Ultrasound shear wave elastography effectively predicts integrity of ventral hernia repair using acellular dermal matrix augmented with platelet-rich plasma (PRP).

Published

Journal Article

BACKGROUND: Complications of ventral hernia repair (VHR) may be investigated by computed tomography or ultrasound (US) but neither modality gives a quantifiable metric of repair quality short of identifying hernia recurrence. Platelet-rich plasma (PRP), a growth factor-rich autologous blood product, has been shown to improve incorporation of native tissue with bioprosthetics. In this study, we investigate the effect of PRP on the incorporation and mechanical integrity of a non-crosslinked porcine acellular dermal matrix (pADM) in a rodent model of VHR and the correlative ability of ultrasound shear wave elastography (US-SWE) to assess repair quality. METHODS: PRP was isolated from whole blood of Lewis rats. Twenty-eight Lewis rats underwent chronic VHR using either pADM alone or augmented with autologous PRP prior to non-invasive imaging assessment and specimen harvest at either 3 or 6 months. US-SWE was performed to estimate the Young's modulus prior to histological assessment and data from PRP-treated rodents were compared to controls. RESULTS: Implanted pADM was easily distinguishable by US-SWE imaging in all cases analyzed in this study. The mean Young's modulus measured was 1.78 times and 2.54 times higher in PRP-treated samples versus control at 3-month and 6-month time points respectively (p < 0.05). At 3 months, qualitative and quantitative histology revealed decreased inflammation and improved incorporation in PRP-treated samples along the implant/abdominal wall interface. At 6 months, the PRP cohort had no hernia recurrence and preserved ADM integrity from immunologic degradation, while all control animals suffered hernia recurrence (4/6) or extreme ADM thinning (2/6). CONCLUSION: This study confirms both the efficacy of PRP in augmenting VHR using pADM, as well as the reliability of US-SWE to non-invasively predict the quality of VHR. Although further human studies are necessary, this work supports PRP use to improve VHR outcomes and US-SWE potential for bedside non-invasive hernia characterization.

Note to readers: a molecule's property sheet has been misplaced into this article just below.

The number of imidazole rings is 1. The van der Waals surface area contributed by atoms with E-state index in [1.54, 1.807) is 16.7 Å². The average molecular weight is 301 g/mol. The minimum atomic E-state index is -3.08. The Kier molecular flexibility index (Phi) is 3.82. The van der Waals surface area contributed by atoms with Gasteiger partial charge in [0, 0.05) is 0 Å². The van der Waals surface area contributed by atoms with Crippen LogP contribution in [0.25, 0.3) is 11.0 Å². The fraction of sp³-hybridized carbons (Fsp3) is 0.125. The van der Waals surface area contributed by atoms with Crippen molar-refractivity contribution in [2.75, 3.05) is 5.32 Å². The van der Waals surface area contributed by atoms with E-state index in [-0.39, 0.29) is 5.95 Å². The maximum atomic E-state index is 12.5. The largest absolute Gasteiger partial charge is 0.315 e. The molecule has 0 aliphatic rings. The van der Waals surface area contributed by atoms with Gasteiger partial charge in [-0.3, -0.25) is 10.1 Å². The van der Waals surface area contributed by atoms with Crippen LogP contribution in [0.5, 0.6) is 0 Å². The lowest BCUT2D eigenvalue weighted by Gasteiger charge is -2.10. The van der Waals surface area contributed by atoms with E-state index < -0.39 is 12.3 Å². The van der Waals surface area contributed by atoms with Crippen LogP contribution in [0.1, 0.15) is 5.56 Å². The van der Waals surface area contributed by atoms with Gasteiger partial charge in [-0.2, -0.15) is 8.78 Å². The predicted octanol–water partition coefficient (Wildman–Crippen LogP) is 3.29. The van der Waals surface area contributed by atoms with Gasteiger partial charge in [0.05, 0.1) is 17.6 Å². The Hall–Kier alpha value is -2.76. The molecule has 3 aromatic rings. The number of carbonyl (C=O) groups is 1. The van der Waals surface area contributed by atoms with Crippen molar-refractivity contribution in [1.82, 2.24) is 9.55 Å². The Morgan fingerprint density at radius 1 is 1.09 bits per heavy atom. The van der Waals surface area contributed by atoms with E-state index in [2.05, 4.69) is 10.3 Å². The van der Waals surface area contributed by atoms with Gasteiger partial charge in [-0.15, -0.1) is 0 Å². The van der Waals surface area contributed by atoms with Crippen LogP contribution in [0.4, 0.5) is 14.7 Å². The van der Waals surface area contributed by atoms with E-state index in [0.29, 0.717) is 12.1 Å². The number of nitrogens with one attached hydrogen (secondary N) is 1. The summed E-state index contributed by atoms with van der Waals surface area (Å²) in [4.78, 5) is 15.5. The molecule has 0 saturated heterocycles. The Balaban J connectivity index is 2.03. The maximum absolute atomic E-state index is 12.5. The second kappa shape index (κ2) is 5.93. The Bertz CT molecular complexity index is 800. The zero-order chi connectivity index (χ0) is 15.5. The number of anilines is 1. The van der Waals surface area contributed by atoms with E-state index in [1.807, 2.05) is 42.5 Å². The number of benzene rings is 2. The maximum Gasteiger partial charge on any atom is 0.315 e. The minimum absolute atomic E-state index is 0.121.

Full Text

Duke Authors

Cited Authors

  • Van Eps, JL; Chaudhry, A; Fernandez-Moure, JS; Boada, C; Chegireddy, V; Cabrera, FJ; Tang, S; Tasciotti, E; Righetti, R

Published Date

  • September 2019

Published In

Volume / Issue

  • 33 / 9

Start / End Page

  • 2802 - 2811

PubMed ID

  • 30547392

Pubmed Central ID

  • 30547392

Electronic International Standard Serial Number (EISSN)

  • 1432-2218

Digital Object Identifier (DOI)

  • 10.1007/s00464-018-6571-8

Language

  • eng

Conference Location

  • Germany